Howard couldn’t have come off worse when he left Orlando. But now that he’s finally settled in Houston he’s said nothing but the right things. On the other side of his free agency he offered an eloquent perspective on a player’s right to determine his playing place.

“That’s the only time you really want to be selfish, when you’re making the decision about where you want to play basketball,” Howard said. “A lot of people might look at you and say, ‘Hey that’s not right, you’re not looking out for my team or my city.’ But at the end of the day, you only get one time around the track, you only get one time to play this game of basketball. Our windows are so short. We have to do whatever we can to be successful. A lot of people are not going to like it … because we’re not doing what they want us to do. And people hate that. All of us have to learn, in our own way, we have to make ourselves happy first. We want to do whatever we can for the fans, sign autographs, take pictures. That’s who we are off the court. But when it comes to the business of basketball, we have to be selfish and take care of our self first.”

***

No. 4: Cavs owner Gilbert opens up in Q&AWe’ve mentioned several times in Hang Time land this season how much of a disappointment the Cleveland Cavaliers have been, especially given their offseason roster makeover and the expectations of a playoff run (or more) in 2013-14. Team owner Dan Gilbert, never one to shy away from commenting about his team, recently chatted with Jason Lloyd of the Akron Beacon Journal and opened up on the rough season, his infamous ‘Letter’ to LeBron James after he left the Cavs in 2010 and more:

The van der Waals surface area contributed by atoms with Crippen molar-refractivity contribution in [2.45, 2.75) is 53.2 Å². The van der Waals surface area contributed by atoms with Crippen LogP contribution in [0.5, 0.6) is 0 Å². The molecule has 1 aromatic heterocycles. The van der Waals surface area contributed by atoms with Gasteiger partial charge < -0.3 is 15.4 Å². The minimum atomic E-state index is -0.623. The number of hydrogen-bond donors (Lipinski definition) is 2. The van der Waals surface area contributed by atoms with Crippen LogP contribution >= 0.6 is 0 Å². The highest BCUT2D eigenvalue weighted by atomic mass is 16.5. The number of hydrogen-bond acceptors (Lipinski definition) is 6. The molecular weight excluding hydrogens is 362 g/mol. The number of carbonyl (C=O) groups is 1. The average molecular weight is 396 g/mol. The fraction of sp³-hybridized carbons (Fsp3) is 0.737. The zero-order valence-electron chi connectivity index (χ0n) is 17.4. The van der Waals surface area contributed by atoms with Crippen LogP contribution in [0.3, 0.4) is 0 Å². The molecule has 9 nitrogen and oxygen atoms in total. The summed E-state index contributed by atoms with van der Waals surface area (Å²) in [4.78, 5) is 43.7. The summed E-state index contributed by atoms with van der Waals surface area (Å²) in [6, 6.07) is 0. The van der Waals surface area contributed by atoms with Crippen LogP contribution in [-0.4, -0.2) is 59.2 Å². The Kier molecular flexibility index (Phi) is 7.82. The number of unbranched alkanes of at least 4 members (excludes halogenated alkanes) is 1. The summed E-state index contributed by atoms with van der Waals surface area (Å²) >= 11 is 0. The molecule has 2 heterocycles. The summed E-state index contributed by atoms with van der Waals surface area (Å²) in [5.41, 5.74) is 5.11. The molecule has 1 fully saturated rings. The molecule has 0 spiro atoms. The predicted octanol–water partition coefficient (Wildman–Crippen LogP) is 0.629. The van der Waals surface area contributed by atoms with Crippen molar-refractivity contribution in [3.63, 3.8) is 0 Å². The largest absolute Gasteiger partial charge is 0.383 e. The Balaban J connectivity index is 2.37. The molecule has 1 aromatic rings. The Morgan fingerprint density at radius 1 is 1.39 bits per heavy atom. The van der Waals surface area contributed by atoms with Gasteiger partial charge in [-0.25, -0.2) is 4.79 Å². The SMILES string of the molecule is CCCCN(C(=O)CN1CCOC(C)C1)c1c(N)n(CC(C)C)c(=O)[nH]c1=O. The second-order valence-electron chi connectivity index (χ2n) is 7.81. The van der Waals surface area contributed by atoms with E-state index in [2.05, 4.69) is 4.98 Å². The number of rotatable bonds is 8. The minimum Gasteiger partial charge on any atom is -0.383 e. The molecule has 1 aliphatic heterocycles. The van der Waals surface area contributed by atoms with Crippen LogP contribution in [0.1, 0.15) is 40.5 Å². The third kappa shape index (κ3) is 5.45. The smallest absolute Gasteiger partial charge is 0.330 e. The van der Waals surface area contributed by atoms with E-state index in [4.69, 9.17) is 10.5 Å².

Q: Why has this season been such a disappointment?

A: Well up until the last week and maybe the road trip before that, you’re absolutely right the season overall has not hit our expectations. It’s hard to pinpoint the reason. We needed to figure out who we are: Who we are as a team and as a franchise and make sure we’re all headed in the same direction. I think it has taken a little bit longer to gel from a chemistry standpoint. Some of that is non-tangible, but to me not just basketball but all organizations there has to be a chemistry where people trust each other, believe in each other from the front office to the coaching staff to the players. There was a lot of static this year. A lot of that is expected as normal growing pains from a young team, but I think there was more than people expected. Hopefully now we see here within the last week, that’s beginning to change in a significant way.

Q: Do you regret saying at the lottery, ‘We’re not coming back here,’ because it seemed to really speed up the clock?